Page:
Kazakhstan Not So Sour on Borat These Days

It's a turnaround from 2006
By Rob Quinn,  Newser Staff
Posted Oct 27, 2020 2:10 PM CDT

When the first Borat movie was released in 2006, the government of Kazakhstan, outraged by the portrayal of the country as an impoverished, anti-Semitic backwater, banned it and threatened to sue Sacha Baron Cohen. This time around, they've decided that there's no such thing as bad publicity. The Guardian reports the country's tourism board has adopted the character's "Very Nice!" catchphrase for an ad campaign highlighting the country's culture—and scenery more impressive than the dilapidated Romanian village where parts of Borat were filmed. "Kazakhstan's nature is very nice. Its food is very nice. And its people, despite Borat's jokes to the contrary, are some of the nicest in the world," Kairat Sadvakassov, deputy chairman of Kazakh Tourism, said in a statement.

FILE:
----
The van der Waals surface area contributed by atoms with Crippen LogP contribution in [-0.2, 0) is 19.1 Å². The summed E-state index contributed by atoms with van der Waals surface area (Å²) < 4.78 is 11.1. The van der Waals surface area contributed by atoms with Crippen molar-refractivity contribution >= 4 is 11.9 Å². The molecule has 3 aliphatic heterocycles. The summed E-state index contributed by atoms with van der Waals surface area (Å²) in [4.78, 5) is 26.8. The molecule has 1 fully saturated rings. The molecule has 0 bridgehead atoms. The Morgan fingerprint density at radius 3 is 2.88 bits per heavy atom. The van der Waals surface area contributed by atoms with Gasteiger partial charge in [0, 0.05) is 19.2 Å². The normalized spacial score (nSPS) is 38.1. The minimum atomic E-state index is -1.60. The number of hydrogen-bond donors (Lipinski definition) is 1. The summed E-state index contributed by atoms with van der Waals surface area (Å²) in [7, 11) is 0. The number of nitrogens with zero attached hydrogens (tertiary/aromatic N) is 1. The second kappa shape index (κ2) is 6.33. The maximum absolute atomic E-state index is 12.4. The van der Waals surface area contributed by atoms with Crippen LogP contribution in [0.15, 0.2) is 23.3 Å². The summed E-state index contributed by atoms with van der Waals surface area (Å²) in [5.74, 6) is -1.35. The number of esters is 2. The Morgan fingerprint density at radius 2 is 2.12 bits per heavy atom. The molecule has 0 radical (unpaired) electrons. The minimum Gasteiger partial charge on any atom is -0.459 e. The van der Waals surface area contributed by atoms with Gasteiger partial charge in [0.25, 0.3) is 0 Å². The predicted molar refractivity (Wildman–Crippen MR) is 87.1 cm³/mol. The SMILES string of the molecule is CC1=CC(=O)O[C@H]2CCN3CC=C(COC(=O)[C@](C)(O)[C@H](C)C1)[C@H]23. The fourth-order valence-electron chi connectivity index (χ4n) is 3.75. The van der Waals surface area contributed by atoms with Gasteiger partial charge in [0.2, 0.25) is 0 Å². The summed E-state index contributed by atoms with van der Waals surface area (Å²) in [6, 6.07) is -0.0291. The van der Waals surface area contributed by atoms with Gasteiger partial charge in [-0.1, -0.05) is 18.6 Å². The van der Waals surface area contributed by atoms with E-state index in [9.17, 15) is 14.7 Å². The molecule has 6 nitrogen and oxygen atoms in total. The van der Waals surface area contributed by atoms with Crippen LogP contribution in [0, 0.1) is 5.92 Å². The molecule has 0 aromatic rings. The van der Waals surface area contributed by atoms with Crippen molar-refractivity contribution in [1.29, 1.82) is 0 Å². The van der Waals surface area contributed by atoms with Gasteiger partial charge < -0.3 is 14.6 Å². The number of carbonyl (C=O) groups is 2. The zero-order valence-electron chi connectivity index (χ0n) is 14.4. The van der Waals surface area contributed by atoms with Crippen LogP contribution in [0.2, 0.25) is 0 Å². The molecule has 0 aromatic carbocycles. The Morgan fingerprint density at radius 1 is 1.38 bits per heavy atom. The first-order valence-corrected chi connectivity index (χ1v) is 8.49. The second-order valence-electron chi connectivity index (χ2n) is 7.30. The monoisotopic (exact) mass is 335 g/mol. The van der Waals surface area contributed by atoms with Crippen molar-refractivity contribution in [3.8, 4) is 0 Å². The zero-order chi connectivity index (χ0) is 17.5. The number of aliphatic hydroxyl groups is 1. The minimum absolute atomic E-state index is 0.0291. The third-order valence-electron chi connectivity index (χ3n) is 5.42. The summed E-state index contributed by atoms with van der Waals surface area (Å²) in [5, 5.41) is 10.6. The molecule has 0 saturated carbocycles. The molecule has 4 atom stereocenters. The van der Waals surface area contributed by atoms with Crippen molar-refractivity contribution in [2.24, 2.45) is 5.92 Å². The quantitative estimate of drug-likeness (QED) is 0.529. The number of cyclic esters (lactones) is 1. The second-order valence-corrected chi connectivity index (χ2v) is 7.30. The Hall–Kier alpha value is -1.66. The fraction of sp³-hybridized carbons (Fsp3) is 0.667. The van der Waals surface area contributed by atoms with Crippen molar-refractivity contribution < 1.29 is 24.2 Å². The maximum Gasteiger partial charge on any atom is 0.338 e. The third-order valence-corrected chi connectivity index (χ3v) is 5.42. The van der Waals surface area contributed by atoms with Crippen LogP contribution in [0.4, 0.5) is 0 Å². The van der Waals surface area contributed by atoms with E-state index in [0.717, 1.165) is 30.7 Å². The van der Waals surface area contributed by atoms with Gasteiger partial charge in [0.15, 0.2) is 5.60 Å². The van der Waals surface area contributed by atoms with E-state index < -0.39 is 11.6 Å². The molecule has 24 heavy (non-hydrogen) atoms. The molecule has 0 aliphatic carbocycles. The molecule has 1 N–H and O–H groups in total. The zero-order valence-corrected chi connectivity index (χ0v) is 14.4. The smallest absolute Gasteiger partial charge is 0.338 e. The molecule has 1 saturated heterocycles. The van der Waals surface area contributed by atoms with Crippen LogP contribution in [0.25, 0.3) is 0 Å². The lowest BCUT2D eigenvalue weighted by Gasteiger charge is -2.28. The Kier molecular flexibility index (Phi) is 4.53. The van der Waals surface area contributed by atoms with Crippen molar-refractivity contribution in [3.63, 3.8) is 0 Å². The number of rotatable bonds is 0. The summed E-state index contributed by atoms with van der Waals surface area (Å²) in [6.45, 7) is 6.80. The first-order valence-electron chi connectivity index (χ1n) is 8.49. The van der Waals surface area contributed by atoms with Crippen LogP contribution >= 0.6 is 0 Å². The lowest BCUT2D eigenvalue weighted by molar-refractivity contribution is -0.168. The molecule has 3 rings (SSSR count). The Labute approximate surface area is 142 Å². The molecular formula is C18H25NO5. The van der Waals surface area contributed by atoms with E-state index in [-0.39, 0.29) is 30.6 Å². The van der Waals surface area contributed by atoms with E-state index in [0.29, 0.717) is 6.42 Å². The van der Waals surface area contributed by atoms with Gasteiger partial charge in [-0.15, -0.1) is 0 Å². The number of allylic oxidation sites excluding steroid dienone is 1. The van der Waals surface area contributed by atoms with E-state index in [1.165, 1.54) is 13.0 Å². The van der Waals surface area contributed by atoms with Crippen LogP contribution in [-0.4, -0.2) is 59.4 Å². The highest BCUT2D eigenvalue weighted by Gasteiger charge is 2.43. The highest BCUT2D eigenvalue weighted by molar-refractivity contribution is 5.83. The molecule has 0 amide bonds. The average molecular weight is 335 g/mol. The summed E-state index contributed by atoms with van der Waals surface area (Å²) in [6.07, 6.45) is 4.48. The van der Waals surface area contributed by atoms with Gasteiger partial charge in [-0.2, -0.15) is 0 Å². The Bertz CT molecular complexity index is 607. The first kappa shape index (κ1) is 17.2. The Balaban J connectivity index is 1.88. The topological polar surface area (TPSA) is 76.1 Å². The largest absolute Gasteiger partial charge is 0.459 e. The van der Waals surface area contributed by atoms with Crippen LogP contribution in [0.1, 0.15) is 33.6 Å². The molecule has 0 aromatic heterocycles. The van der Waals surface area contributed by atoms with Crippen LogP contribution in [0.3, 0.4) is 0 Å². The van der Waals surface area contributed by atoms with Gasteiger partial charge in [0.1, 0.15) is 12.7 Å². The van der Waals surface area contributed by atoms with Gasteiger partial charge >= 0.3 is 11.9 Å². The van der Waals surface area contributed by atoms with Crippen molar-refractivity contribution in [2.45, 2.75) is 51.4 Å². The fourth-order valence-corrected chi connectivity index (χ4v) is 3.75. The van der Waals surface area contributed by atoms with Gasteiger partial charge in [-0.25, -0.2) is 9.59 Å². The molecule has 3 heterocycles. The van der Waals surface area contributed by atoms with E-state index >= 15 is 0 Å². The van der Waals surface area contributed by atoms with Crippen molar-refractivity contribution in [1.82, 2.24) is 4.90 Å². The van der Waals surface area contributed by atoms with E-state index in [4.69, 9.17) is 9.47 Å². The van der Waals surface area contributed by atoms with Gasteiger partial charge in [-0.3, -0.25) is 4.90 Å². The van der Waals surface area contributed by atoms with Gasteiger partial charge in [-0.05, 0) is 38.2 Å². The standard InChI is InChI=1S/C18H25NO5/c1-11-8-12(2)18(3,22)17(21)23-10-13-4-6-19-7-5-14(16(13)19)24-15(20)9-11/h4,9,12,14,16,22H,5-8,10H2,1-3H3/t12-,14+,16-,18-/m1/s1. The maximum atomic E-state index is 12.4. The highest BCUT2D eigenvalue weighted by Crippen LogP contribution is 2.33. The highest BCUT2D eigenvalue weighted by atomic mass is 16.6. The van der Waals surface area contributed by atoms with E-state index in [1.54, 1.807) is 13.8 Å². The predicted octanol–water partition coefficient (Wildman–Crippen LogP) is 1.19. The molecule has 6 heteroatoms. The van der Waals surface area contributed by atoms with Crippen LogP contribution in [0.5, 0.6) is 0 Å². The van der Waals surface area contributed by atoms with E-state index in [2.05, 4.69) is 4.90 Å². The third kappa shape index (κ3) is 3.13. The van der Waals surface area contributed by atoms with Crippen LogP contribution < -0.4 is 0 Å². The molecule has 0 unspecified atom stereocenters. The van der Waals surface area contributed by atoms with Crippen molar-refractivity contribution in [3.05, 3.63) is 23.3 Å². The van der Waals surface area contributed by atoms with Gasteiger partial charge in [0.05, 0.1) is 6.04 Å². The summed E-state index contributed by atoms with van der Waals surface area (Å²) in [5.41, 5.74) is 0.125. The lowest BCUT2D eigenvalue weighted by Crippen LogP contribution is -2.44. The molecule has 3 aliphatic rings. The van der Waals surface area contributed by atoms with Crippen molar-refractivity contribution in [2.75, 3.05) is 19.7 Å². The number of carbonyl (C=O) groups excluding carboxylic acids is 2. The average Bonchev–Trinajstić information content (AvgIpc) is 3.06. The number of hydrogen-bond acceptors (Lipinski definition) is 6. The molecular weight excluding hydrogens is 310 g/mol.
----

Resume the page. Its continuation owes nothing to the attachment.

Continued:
The campaign was thought up by Dennis Keen, an American who runs a travel company in Almaty, the country's biggest city, the New York Times reports. "I've had a lot of free time,” Keen says. "Also, I just had a baby. When he grows up, I don't want him to be ashamed of Borat." So he and a friend made the pitch to the tourism board and got the go-ahead to make four 12-second videos. Cohen issued a statement praising Kazakhstan after learning that authorities had embraced the character. "This is a comedy, and the Kazakhstan in the film has nothing to do with the real country," he said. "I chose Kazakhstan because it was a place that almost nobody in the US knew anything about, which allowed us to create a wild, comedic, fake world. The real Kazakhstan is a beautiful country with a modern, proud society—the opposite of Borat’s version." (More Kazakhstan stories.)

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